My only sunshine. You make me happy when skies are gray. A tear rolled off my cheek and splashed against her hand.

You’ll never know dear, how much I love you. I paused, drawing a deep breath.

Please don’t take my sunshine away. She was gone. I stood there for the better part of an hour just singing and crying.

It’s been almost twenty years since I stood next to my mother’s casket. I still hear her voice and chuckle when I see how alike we are. Mom fought an endless battle, but she kept smiling and looking for the silver lining in the clouds. Sometimes she was even lucky enough to find it. I know she must’ve felt like giving up, but something inside her urged her on. She saw the good in things and knew her fight had a purpose: to inspire me. She surrendered her life in order to teach me to appreciate mine. I guess now that I think about it, she is the textbook definition of “hero.”

Sunday, April 6, 2008

I bet you think this blog is about you

I've never been a vain person.


No, seriously....I am not a vain person. At least I wasn't, until recently.

I've never considered myself beautiful....and most days, I don't even think I'm pretty. But I'd take those "ugly" days over this anyday. The middle of January, I started having problems with facial swelling and Bell's Palsy. My kinesiologist confirmed my suspicions that it was all related. He's wrong.

I'm pissed about it.

We could've been treating this differently this whole fucking time if he'd taken a few minutes to look it up. But I digress.

I'm sitting here right now typing this with limited visibility out of my left eye and virtually none from my right. My right eye is swollen shut and my left eye is pretty swollen too. Because of my vision the way that it is to begin with, my left eye has always been weaker than my right, so believe me when I say this is probably the most unpleasant I've ever felt. I can't read because it hurts my eyes. I can't watch TV because...well, let's face it, I can't fucking see anything. I can't sit in here and blog all damn day...again..the vision thing. Fortunately for me, I type by feel so I've at least got that going for me. Anyway...I was saying....I'm sitting here with limited visibility this morning. My upper lip is slightly puffy and there's a lump in my throat as well, also caused by this.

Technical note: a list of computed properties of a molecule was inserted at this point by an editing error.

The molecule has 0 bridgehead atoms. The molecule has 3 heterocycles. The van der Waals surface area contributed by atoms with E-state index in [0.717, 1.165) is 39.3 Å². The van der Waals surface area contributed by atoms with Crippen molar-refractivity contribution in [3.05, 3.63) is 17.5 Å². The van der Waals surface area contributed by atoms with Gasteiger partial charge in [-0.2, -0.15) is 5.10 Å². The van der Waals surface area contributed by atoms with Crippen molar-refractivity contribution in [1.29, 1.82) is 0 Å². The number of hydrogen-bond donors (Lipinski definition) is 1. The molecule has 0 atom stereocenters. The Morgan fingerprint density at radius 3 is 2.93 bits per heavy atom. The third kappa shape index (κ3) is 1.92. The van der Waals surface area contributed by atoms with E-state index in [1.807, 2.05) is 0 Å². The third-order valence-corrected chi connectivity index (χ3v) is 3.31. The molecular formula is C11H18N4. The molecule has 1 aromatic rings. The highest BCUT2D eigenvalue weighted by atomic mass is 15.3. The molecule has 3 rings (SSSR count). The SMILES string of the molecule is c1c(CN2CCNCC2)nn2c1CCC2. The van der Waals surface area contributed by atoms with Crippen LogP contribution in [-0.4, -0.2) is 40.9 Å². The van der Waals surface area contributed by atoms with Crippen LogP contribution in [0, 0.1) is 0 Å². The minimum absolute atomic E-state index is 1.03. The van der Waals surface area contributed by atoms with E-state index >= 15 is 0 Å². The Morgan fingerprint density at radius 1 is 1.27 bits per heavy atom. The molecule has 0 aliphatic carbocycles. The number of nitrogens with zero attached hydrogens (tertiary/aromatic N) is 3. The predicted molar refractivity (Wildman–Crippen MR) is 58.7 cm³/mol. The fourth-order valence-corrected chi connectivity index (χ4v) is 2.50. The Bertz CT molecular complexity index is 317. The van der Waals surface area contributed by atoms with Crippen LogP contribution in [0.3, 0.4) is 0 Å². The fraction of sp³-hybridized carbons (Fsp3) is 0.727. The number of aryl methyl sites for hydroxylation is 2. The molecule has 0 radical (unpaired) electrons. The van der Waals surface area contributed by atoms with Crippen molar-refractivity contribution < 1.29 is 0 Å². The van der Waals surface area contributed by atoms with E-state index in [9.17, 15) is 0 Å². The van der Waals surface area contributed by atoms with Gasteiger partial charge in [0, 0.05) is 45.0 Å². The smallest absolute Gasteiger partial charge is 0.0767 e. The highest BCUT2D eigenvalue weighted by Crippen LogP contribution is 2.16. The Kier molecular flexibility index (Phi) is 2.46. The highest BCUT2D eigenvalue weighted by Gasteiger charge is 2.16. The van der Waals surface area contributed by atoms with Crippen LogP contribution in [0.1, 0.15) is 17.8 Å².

My first episode of this was only witnessed by my husband, kids, my doctor and his staff. I didn't really have to be seen in public...thank God. My ego is fragile enough without worrying about little kids bursting into tears at the sight of me.

This most recent episode began last night at a friend's house. I was surrounded by friends, so it technically wasn't a "public" place, but I was still self-conscious. My children, along with a few others, could tell something was wrong. It started as an irritation on my left eye. I got some drops and thought that'd be the end of it. Then I felt the itching begin and I knew it was going to be a long night. It began swelling shortly thereafter and within two hours, it was really bad. I managed to stick it out, though. Like I said, I had friends there, whom I knew wouldn't judge me. I made it longer there than I ever had when my hives start in.

We did decide to come home around 10:30 or so. Around midnight, the other eye began itching. Shit. Here we go again. Sure puffed up twice as bad as the other one and was swollen half-shut by the time I went to bed. I woke up this morning and it was swelled shut. I literally cannot see without forcefully opening my eyelid...and quite frankly, that's painful, so I'm not going to do it.

You never really realize just how sensitive you are about how you look until something like this happens, though. I never considered myself a vain person. Ever! But you couldn't pay me enough to be seen in public right now by strangers. I don't like being scrutinized for any reason....and being a fat girl is bad enough...but being a fat, UGLY girl is even worse.

This fucking sucks.

I'm going back to bed.